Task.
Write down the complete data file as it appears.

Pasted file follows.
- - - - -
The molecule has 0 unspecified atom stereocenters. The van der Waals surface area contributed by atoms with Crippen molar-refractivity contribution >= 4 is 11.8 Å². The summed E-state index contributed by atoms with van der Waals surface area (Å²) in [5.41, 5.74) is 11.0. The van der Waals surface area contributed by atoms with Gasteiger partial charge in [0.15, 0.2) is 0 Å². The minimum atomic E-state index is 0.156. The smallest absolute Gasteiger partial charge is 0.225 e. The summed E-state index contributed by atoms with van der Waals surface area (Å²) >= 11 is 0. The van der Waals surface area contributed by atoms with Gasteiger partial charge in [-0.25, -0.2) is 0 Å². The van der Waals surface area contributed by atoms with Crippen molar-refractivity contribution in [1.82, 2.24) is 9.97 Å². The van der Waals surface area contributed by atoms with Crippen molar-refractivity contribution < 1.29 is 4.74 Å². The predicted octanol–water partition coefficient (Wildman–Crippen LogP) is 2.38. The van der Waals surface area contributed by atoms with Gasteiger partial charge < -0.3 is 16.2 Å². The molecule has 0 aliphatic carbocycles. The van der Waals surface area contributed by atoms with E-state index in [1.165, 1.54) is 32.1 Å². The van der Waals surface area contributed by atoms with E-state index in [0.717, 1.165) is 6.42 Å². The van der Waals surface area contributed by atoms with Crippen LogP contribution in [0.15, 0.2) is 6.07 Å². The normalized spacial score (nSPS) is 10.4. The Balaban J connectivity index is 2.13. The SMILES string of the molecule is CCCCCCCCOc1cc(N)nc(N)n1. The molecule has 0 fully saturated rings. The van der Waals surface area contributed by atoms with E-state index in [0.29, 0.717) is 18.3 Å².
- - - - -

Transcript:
The molecule has 0 unspecified atom stereocenters. The van der Waals surface area contributed by atoms with Crippen molar-refractivity contribution >= 4 is 11.8 Å². The summed E-state index contributed by atoms with van der Waals surface area (Å²) in [5.41, 5.74) is 11.0. The van der Waals surface area contributed by atoms with Gasteiger partial charge in [0.15, 0.2) is 0 Å². The minimum atomic E-state index is 0.156. The smallest absolute Gasteiger partial charge is 0.225 e. The summed E-state index contributed by atoms with van der Waals surface area (Å²) >= 11 is 0. The van der Waals surface area contributed by atoms with Gasteiger partial charge in [-0.25, -0.2) is 0 Å². The van der Waals surface area contributed by atoms with Crippen molar-refractivity contribution in [1.82, 2.24) is 9.97 Å². The van der Waals surface area contributed by atoms with Crippen molar-refractivity contribution < 1.29 is 4.74 Å². The predicted octanol–water partition coefficient (Wildman–Crippen LogP) is 2.38. The van der Waals surface area contributed by atoms with Gasteiger partial charge < -0.3 is 16.2 Å². The molecule has 0 aliphatic carbocycles. The van der Waals surface area contributed by atoms with E-state index in [1.165, 1.54) is 32.1 Å². The van der Waals surface area contributed by atoms with E-state index in [0.717, 1.165) is 6.42 Å². The van der Waals surface area contributed by atoms with Crippen LogP contribution in [0.15, 0.2) is 6.07 Å². The normalized spacial score (nSPS) is 10.4. The Balaban J connectivity index is 2.13. The SMILES string of the molecule is CCCCCCCCOc1cc(N)nc(N)n1. The molecule has 0 fully saturated rings. The van der Waals surface area contributed by atoms with E-state index in [0.29, 0.717) is 18.3 Å².